We don't have the official figures just yet, but Mercedes-AMG says that at least 1,000 horsepower and similar amount of torque can be expected from the downright brutal powertrain that will occupy the middle of the auto.
It's long, low, and agressive, looking sort of like a McLaren F1 was fed steroids and cocaine and given a generous jewelry allowance.
Our man David Tracy, live on the scene, tells us that in the flesh it looks stunning and better than in the photos. The rear wheels are driven by a brand new eight-speed gearbox, which can be operated via shift paddles on the steering wheel. The vehicle does have basic amenities like air conditioning and electric windows and Mercedes does claim you can actually drive it on a daily basis. Timed to coincide with AMG's 50 anniversary, this one hell of a celebration from Mercedes. The driving modes range from purely electric operation through to a highly dynamic mode which corresponds to a setting used in Formula 1 qualifying for optimum lap times.
Active aerodynamic aids, too, are critical to the Project One's quest for F1-like performance.
Inside the two-place cabins, the seats themselves are integrated into the monocoque and yet have adjustable backrests.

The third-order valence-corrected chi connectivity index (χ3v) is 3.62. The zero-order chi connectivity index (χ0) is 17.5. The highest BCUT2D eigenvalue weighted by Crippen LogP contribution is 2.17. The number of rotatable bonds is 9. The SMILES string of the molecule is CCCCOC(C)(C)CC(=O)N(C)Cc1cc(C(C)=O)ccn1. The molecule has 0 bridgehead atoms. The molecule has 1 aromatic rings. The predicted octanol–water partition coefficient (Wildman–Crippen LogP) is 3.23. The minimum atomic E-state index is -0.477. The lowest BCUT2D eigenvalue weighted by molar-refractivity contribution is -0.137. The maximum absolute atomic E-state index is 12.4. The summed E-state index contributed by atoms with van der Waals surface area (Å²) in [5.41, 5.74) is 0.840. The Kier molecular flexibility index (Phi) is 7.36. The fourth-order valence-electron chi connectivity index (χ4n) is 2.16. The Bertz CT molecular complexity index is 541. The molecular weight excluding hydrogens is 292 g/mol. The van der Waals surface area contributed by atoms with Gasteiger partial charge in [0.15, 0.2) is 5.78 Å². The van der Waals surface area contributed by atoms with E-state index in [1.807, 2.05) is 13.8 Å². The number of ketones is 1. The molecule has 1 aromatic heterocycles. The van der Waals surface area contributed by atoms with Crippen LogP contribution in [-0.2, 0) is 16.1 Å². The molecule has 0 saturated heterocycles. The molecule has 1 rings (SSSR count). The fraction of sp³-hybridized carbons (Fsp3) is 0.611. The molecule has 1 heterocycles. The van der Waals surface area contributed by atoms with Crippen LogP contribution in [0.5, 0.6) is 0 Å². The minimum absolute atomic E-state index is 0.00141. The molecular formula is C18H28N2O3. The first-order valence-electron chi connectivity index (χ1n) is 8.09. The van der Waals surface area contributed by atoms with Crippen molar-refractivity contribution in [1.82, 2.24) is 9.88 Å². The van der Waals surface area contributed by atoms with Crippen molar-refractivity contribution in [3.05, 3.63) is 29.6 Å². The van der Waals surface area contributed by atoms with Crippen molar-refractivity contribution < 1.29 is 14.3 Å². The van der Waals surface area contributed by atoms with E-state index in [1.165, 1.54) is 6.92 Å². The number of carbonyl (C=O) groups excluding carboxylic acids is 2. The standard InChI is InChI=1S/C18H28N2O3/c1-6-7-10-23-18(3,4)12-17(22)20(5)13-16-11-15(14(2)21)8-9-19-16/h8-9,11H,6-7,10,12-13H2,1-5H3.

Mercedes-AMG Project One hypercar images released ahead of Frankfurt debut
Unlike an F1 vehicle, the hypercar is all-wheel-drive, with torque vectoring helping to translate all that power in a direction of the driver's choosing. There's a reversing camera on the roof, displayed in the rear-view mirror.
There are two LED monitors, one in the centre stack and one in front of the driver.
Power for the Project One ultimately flows through an automated eight-speed manual transmission specifically developed for the auto. Mercedes-AMG hasn't released any images of the interior of the auto.
The benchmarks of hypercar performance, including a Nurburgring lap time, appear to be on hold until the Project One has turned a wheel in public but, already, the mega Merc looks set to bring records tumbling.
Sadly, AMG plans to build just 275 examples, and all build slots have been sold. We're advised that nine are headed for Australia and one for New Zealand.
As deadline looms, Trump may punt fate of Iran deal to Congress
Critically, included in this supposed "non-nuclear" activity is the IRGC's ongoing development of ballistic missile technology. But the U.S.is pushing for more inspections on additional military sites, suggesting the Iranians are hiding something.
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